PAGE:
>Parallel parking has never been my forte, and this day was one of the first feats. Normally I arrived at school at 6:45am and had the entire parking lot at my disposal; today was senior photo day and we all got to come in later. I parked my little white Ford Festiva on the street, opened the hatchback to retrieve my backpack, and then reached over my head to close it again. No dice. I had parked all too close to the car behind me, not leaving enough space to get it down. So I moved to the side, reached in to the middle, gave it a hard push. It hit me on the head.

Feeling rather dazed, my uber-responsible-firstborn-child self decided I should go check in with my teacher before I took myself home (I’m as confused as you are by this – but let’s remember, I’d just been hit in the head). So, I schlepped myself toward Spanish class and Mrs. Kirschenbaum’s dismissal.

“Hey, Elizabeth!” (yes, I went by my full name then)

I turned to say hello to Carolyn, who gasped and threw her hands over her mouth. “ARE YOU DYING?!?!”

I put my hand to my head and felt wetness, brought my hand back down to see sticky red blood dripping from my fingers. My knees wobbled. Without a word I started crying, whirled around and scuttled cautiously but quickly back to my car. The view of my head in the rearview mirror made me gag; I drove myself home, ran in the front door, clutched my poor mom.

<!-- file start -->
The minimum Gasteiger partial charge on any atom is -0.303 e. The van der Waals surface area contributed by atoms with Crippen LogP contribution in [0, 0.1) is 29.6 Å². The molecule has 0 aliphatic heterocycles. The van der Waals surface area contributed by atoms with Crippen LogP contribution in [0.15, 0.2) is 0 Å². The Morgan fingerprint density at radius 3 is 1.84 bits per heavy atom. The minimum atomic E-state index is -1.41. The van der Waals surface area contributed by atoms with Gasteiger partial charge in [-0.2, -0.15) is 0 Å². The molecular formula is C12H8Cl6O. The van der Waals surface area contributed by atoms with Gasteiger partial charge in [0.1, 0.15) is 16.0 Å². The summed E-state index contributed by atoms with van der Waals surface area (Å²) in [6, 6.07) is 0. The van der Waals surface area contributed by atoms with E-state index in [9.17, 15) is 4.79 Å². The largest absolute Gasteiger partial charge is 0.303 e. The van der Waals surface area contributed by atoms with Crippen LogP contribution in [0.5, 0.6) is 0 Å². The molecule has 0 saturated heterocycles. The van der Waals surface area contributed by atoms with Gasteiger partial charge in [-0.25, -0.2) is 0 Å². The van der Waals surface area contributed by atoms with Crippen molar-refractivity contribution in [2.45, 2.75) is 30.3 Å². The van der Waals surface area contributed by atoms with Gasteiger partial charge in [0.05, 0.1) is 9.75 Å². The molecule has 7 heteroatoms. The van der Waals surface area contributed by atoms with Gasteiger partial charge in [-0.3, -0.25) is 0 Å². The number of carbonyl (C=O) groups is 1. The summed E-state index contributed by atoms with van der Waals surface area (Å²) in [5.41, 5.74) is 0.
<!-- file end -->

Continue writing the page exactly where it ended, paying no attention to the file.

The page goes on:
The doctor’s office wasn’t open for another hour so I lay on the bed bleeding side up, mopping with a washcloth and trying not to sob too hard.

Dr. VanVranken had been our family doctor for years, so we slid in the door the very moment his office opened. He sized me up quickly and wiped at my head recklessly with gauze in the process, huge alligator tears flowing down my cheeks.

“That’s going to take stitches.”

I melted into a puddle of teenage hysteria. He looked at me like I was crazy.

“But it’s senior picture day,” I blubbered, “and it’s going to hurt… and I don’t WANT stitches.”

Again the are you crazy? look. “Haven’t you ever had stitches before?”

“Nooooo.” I wailed.

“Broken a bone?”


“Had a cavity?”


“What, don’t you ever go outside?”

“Yes,” sniff, sniff, “I’m just careful.”

With a sad, pitying laugh, he told me that I could either suck it up and get the stitches or he could butterfly it and I could have a scar on my forehead for the rest of my life. Teenage vanity won out, and I assented – albeit through much continuing snot and tears – to the stitches. Dr V put a big piece of gauze over my head, cut a hole so he could see only where the gap in my head was and not the inconsolable seventeen year old. I tried not to move while weeping uncontrollably as he put them in. It took a whopping two.

When it was all over, I tried to collect myself and looked in the mirror, and it was then that I saw it…


Snoopy and Woodstock, in brightly colored scrubs, on my forehead. On senior picture day.

I still have not forgiven him.

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